The day – 8 March – was also a Sunday, so a curiously odd day for such an event when a working day might make more sense (well, Sunday is a working day in Muslim nations, but not in the West for most people).

I don’t know whether there is just plain exhaustion out there about the endless claims that men wield all the power, have the best jobs, are “toxic”, that films, music, TV, the sale of services, etc, are all about men, and that this all needs to change. The truth in fact is that in much of the West, this process of complaining about men has gone on so long that fatigue is setting in when the rhetoric does not quite stack up against reality. According to consultancy and research firm Frost and Sullivan, women owners will account for 40 per cent of all registered businesses worldwide this year. In my financial services industry, they account for an increasingly important client base in terms of assets under management. This is particularly the case in regions such as Asia.

To take a more philosophical turn here, those of us on the classical liberal/libertarian end of the spectrum should remind folk that our starting point is that life isn’t a zero-sum game. If women succeed more in business or in sports, it is not at the expense of men, nor should it be. Also, if the percentage share of women in occupation/area A is greater than, or less than, that of men as a share of the total population, that is not ipso facto proof that something terrible has happened, and that this must be corrected. For it ignores how entirely free acts at the individual level can have an impact that might appear “disproportionate” at the macro one. At no stage was deliberate worsening/bettering of group intended, because this was not done with reference to a group outcome in the first place. What the “proportionate share” egalitarians would demand is that none of us should interact with another person unless we have gone through some sort of meta-choice process of sifting through a pre-approved “menu”, whether it is hiring an employee, checking out a date on a dating app, etc. For example, how many people should a guy choose from before making a “fair” choice of a woman to go out with and who should set this sample? If he chooses, to stick with the dating example, to say he does not want to date single mothers or those who paint their hair green, or who are clinically obese, or rail-thin, or whatever, who is to say that he should not? And if the man in question decides to stop using such apps, do the old-fashioned thing instead and meet women in bars or social events, who on earth is in a position to screen that?

I think a failure to understand things like this is behind bad ideas such as the State seeking to mandate how many women/others should sit on company boards, regardless of how that effectively violates freedom of firms to hire and invite whom they want. Even if adverts for certain jobs forbid certain likes and dislikes being expressed, as anyone knows preferences can and are still expressed in who gets a job. It is very hard to control this; the best “solution” to this issue is to have as competitive a labour market as possible: capitalism is the best solvent of irrational dislikes/likes of people, because it is a cost.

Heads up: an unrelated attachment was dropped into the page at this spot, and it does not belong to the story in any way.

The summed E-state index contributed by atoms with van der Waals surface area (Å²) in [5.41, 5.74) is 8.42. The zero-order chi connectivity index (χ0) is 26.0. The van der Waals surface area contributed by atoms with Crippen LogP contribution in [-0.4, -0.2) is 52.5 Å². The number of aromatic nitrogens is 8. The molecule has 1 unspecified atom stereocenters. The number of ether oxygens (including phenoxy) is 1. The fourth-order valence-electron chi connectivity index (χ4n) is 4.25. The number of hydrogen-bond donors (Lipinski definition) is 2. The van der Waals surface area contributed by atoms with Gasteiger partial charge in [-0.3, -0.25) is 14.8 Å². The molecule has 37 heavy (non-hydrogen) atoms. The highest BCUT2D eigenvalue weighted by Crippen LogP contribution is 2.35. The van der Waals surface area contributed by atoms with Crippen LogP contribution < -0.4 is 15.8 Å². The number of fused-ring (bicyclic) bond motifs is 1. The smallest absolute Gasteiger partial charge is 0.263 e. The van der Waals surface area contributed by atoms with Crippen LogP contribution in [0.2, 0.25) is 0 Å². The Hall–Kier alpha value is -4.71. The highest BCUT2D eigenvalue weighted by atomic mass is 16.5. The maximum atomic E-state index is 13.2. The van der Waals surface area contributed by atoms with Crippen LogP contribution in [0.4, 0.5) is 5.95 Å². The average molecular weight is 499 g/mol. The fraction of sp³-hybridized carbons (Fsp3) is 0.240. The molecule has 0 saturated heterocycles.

Back to more current matters, it does appear that for all the supposed march of identity politics, some countries are, much to the dislike of some, resistant if the quality of candidates is poor. Consider the US. The country in November faces a choice between the incumbent, whom we are told is a moron, Orange Man Bad. And yet the ladies haven’t made much of a dent. The best that the Democrats can come up with at this point are two ageing male Lefties, one of whom is a largely – as far as I know – unrepentant Communist and fan of Fidel Castro, and the other a creep with allegedly wandering hands who might have early-stage dementia. The women on the Democratic race, such as Elizabeth Warren (who absurdly played a native American Indian identity card, and got hammered for it), and Kamala Harris, fell by the wayside as their flaws became all too evident. (OK, Tulsi Gabbard is just about hanging on, but not for long. None of them, to be blunt about it, is a Maggie.)

IWD has caused people from different parts of the ideological spectrum, by the way, to claim that this or that group/viewpoint they dislike has “hijacked” it. Take this example from Progress, the UK magazine, in 2016, and more recently, from the Daily Telegraph.

Of course, if you want to wind certain people up, as I do in my less mature moments, one way to say that we should mark IWD is to salute the rise of UK Home Secretary Priti Patel, even if you aren’t that sold on her points-based approach to immigration.

Triggered!

Lawyers having a riot – in a hospital – some killed

I am surprised that this story from Pakistan – perhaps this is real ‘lawfare’? –

Three die as marauding Pakistan lawyers rampage through cardiac hospital

has not gained more attention, there is a paywall but there is other coverage. The gist of it is that after a dispute at a cardiac unit over priority for treatment, and insults being traded between physicians and lawyers, a riot of lawyers ensued that the Pakistani police could only contain with military assistance, and there are unconfirmed reports of patients dying after either being attacked by lawyers or deserted by medical staff.

Breitbart has the story too, with a death toll of around 12.

A mob of two hundred lawyers attacked the Punjab Institute of Cardiology (PIC) in Lahore, Pakistan, on Wednesday, causing at least 12 deaths, several of them critical care patients whose treatments were interrupted by the riot.